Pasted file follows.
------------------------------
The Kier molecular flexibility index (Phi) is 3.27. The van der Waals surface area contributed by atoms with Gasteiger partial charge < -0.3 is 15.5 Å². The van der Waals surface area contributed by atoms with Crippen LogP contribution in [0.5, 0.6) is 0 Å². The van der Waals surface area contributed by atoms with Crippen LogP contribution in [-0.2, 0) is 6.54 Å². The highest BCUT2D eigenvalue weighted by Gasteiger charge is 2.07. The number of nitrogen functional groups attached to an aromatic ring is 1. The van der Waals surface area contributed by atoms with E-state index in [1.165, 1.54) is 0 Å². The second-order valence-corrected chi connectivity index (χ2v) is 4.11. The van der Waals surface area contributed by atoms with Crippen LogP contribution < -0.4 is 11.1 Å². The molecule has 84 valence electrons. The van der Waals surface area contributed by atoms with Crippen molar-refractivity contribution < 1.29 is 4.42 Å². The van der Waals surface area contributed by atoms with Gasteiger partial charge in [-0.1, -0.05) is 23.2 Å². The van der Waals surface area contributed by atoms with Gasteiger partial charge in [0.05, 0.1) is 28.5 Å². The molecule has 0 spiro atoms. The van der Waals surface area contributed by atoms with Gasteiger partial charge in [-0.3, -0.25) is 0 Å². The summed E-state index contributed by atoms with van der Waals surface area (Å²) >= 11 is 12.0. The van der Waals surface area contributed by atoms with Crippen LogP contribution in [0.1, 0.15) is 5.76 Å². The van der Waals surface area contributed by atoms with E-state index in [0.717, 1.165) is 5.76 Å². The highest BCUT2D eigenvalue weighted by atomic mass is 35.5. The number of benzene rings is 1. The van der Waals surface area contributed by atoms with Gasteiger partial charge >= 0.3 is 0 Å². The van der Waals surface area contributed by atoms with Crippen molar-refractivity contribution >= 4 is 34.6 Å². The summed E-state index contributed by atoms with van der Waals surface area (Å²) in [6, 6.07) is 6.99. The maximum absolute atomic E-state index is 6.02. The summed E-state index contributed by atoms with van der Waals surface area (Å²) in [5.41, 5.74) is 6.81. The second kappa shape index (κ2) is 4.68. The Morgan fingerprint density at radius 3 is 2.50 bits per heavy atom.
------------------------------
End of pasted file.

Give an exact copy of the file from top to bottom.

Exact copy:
The Kier molecular flexibility index (Phi) is 3.27. The van der Waals surface area contributed by atoms with Gasteiger partial charge < -0.3 is 15.5 Å². The van der Waals surface area contributed by atoms with Crippen LogP contribution in [0.5, 0.6) is 0 Å². The van der Waals surface area contributed by atoms with Crippen LogP contribution in [-0.2, 0) is 6.54 Å². The highest BCUT2D eigenvalue weighted by Gasteiger charge is 2.07. The number of nitrogen functional groups attached to an aromatic ring is 1. The van der Waals surface area contributed by atoms with E-state index in [1.165, 1.54) is 0 Å². The second-order valence-corrected chi connectivity index (χ2v) is 4.11. The van der Waals surface area contributed by atoms with Crippen LogP contribution < -0.4 is 11.1 Å². The molecule has 84 valence electrons. The van der Waals surface area contributed by atoms with Crippen molar-refractivity contribution < 1.29 is 4.42 Å². The van der Waals surface area contributed by atoms with Gasteiger partial charge in [-0.1, -0.05) is 23.2 Å². The van der Waals surface area contributed by atoms with Gasteiger partial charge in [0.05, 0.1) is 28.5 Å². The molecule has 0 spiro atoms. The van der Waals surface area contributed by atoms with Gasteiger partial charge in [-0.3, -0.25) is 0 Å². The summed E-state index contributed by atoms with van der Waals surface area (Å²) >= 11 is 12.0. The van der Waals surface area contributed by atoms with Crippen LogP contribution in [0.1, 0.15) is 5.76 Å². The van der Waals surface area contributed by atoms with E-state index in [0.717, 1.165) is 5.76 Å². The highest BCUT2D eigenvalue weighted by atomic mass is 35.5. The number of benzene rings is 1. The van der Waals surface area contributed by atoms with Gasteiger partial charge >= 0.3 is 0 Å². The van der Waals surface area contributed by atoms with Crippen molar-refractivity contribution >= 4 is 34.6 Å². The summed E-state index contributed by atoms with van der Waals surface area (Å²) in [6, 6.07) is 6.99. The maximum absolute atomic E-state index is 6.02. The summed E-state index contributed by atoms with van der Waals surface area (Å²) in [5.41, 5.74) is 6.81. The second kappa shape index (κ2) is 4.68. The Morgan fingerprint density at radius 3 is 2.50 bits per heavy atom.